The scholar Robert Maynard Hutchins once proposed a simple definition for democracy: “Every member of the community must have a part in his government. The real test of democracy is the extent to which everybody in society is involved in effective political discussion.”
This is a high standard for any people who claim self-government. Even if it is “his” government. The United States mostly fails this test.
Consider a few examples (and the math). There have been 12,244 people elected to Congress since 1789. The first woman, Jeannette Rankin of Montana, was elected in 1916 and since then only 327 women (about a third of whom are serving now) have won a seat in the U.S. House or Senate. Montana has not elected a second woman as its representative.
As my friend, the late Cherokee Chief Wilma Mankiller used to say, “Where are your women?” How can you govern with only half your people, half a way of thinking?
Mankiller is even more on point when you factor in the representation in Congress by Native American women, as in zero. That is 12,244 to nothing. At least nine women have tried to change that, most recently Denise Juneau who ran for Rankin’s seat in Montana a century later.
This year, two Native American women are running for Congress in New Mexico and Utah. And who knows? This could be the year to break records. We already know that more women than ever — more than 400 — are running for Congress this time around as a referendum on Donald J. Trump and his policies.
Native American men have not fared much better in the representation department. There have been fewer than two dozen of them, two of whom are now serving in the House. (Back to the math: Two out of 435 works out to 0.37 percent.)
But even worse: The United States promised American Indian tribal governments in solemn treaties (or as the Constitution puts it, “the Supreme Law of the land,”) that membership in Congress would be a part of the deal. The 1830 Treaty of Dancing Rabbit with the Choctaw explicitly includes a “Delegate to the Congress.”
Delegates are an invention of Congress. The first one, James White, was appointed on November 11, 1794, to represent the territory of Ohio. This happened before Congress even figured out what a delegate was supposed to do. The Congressional Research Service said there was “a wide-ranging discussion on the House floor about the Delegate’s proper role” including whether or not such delegates should serve in the House or the Senate. White’s role was defined as “no more than an Envoy to Congress” because he could not vote. But he was there. He had a voice in the political discussion.
Since White’s term, at least one delegate has served in every Congress except for the two years between 1797 and 1799. Today there are six delegates serving in Congress, representing Puerto Rico, Washington, D.C., Guam, the U.S. Virgin Islands, American Samoa, and the Commonwealth of the Northern Mariana Islands.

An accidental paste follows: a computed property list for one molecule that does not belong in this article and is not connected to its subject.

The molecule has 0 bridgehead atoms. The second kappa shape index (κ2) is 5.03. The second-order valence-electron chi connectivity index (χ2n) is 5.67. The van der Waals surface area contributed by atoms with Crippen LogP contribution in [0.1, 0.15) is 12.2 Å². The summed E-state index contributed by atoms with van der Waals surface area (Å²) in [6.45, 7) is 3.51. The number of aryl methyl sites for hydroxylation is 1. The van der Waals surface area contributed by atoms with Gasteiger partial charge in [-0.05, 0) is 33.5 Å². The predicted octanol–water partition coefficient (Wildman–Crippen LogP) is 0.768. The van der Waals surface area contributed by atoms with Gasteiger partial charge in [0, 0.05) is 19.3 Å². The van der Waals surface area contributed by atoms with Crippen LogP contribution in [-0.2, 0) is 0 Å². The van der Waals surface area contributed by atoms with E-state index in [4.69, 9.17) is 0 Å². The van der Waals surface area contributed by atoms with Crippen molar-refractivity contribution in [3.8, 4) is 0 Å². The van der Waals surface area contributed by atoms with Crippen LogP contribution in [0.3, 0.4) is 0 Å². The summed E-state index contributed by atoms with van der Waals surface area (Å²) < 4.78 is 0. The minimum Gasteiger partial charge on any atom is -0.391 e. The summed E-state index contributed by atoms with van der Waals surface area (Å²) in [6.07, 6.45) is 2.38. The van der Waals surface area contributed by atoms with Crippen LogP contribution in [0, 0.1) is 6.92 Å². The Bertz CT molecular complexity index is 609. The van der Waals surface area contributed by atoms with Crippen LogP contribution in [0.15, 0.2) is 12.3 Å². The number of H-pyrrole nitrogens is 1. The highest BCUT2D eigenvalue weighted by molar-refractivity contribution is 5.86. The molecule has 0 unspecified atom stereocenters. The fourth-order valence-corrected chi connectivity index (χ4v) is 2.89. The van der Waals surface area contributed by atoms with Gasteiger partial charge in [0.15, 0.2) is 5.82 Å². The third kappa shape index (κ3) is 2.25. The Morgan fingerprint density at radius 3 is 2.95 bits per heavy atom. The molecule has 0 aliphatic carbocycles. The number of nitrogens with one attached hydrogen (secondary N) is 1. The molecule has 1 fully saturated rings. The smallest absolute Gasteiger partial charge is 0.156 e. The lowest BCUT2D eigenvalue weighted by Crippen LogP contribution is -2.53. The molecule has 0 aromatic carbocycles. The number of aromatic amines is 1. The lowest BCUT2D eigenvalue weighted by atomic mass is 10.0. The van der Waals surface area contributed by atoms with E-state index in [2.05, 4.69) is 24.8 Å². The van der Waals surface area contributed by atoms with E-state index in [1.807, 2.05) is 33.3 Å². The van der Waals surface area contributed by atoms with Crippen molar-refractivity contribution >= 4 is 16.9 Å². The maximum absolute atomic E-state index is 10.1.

But the treaty promise to tribes? We’re back to zero.
In a way, Native Americans are a metaphor for the unrepresentative nature of American democracy, the lack of effective political discussion. This is a problem that began with the founding of the United States and has grown beyond what should be acceptable to a modern democracy.
On July 16, 1787, Roger Sherman and Oliver Ellsworth, the Connecticut delegates to the Constitutional Convention, proposed a two-house legislature where smaller states would be treated equally with large states. (This, by the way, from this same debate: population would be figured by adding “the whole Number of free persons, including those bound to Service for a Term of Years, and excluding Indians not taxed,” plus “three fifths of all other Persons.”
Slaves and Indians.
Slavery and the genocide of Native Americans are America’s original sins. And those evils are the very reason we have a corrupted democracy. The Southern states wanted more power to preserve their so-called unique institution. And today?
To answer that, go back to the math. In 1789, Delaware was the smallest state in the union. Its people totaled about eight percent of the largest state, Virginia. Today Wyoming is the smallest state by population with less than 1.5 percent of California’s. And if you factor in the voting-age population, that imbalance between one vote for a senator from California and one vote for a senator from Wyoming is now more than sixty-to-one. It’s even more lopsided when you consider that it now takes twenty-one small states to equal the population of California.
The argument is that this is ok because the United States is not a democracy, but a Republic. That was the point of the Connecticut Compromise. But in the 21st century it fails the basic right of every citizen to have a say. We should not lose our franchise just because we don’t live in a rural state.
One image, for me, clearly illustrates the gap. It’s pictures from the women’s march in Los Angeles on Jan 2. There were more people on the streets of L.A. than live in Wyoming. And yet people living in rural states call the shots. Because of that geographic divide, it only takes 17 percent of the country’s voters to elect a majority of the Senate.
The American system of government is corrupt. And it’s not just about the current occupant of the White House. There is a structural problem that has been compounding for two centuries and no longer meets the basic test of what a democracy ought to be.
Mark Trahant is an independent journalist and a member of the Shoshone-Bannock Tribes. On Twitter @TrahantReports. He is currently the Charles R. Johnson Professor at the University of North Dakota.